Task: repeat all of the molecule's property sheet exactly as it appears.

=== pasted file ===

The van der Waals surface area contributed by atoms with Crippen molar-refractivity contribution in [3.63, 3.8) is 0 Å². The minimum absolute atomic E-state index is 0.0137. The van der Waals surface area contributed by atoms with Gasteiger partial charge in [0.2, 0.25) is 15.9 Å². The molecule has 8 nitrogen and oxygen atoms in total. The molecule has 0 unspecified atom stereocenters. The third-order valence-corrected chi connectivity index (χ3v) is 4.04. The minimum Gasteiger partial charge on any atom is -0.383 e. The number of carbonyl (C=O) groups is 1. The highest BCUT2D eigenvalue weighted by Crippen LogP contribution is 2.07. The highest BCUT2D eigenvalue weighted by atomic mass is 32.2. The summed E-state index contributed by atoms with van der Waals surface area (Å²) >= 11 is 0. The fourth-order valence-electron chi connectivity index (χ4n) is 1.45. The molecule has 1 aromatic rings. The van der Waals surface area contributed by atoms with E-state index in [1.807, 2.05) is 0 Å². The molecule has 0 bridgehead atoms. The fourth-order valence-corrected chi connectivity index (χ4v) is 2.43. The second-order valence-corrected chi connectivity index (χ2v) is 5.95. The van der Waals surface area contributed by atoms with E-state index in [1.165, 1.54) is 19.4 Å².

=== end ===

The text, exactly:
The van der Waals surface area contributed by atoms with Crippen molar-refractivity contribution in [3.63, 3.8) is 0 Å². The minimum absolute atomic E-state index is 0.0137. The van der Waals surface area contributed by atoms with Gasteiger partial charge in [0.2, 0.25) is 15.9 Å². The molecule has 8 nitrogen and oxygen atoms in total. The molecule has 0 unspecified atom stereocenters. The third-order valence-corrected chi connectivity index (χ3v) is 4.04. The minimum Gasteiger partial charge on any atom is -0.383 e. The number of carbonyl (C=O) groups is 1. The highest BCUT2D eigenvalue weighted by Crippen LogP contribution is 2.07. The highest BCUT2D eigenvalue weighted by atomic mass is 32.2. The summed E-state index contributed by atoms with van der Waals surface area (Å²) >= 11 is 0. The fourth-order valence-electron chi connectivity index (χ4n) is 1.45. The molecule has 1 aromatic rings. The van der Waals surface area contributed by atoms with E-state index in [1.807, 2.05) is 0 Å². The molecule has 0 bridgehead atoms. The fourth-order valence-corrected chi connectivity index (χ4v) is 2.43. The second-order valence-corrected chi connectivity index (χ2v) is 5.95. The van der Waals surface area contributed by atoms with E-state index in [1.165, 1.54) is 19.4 Å².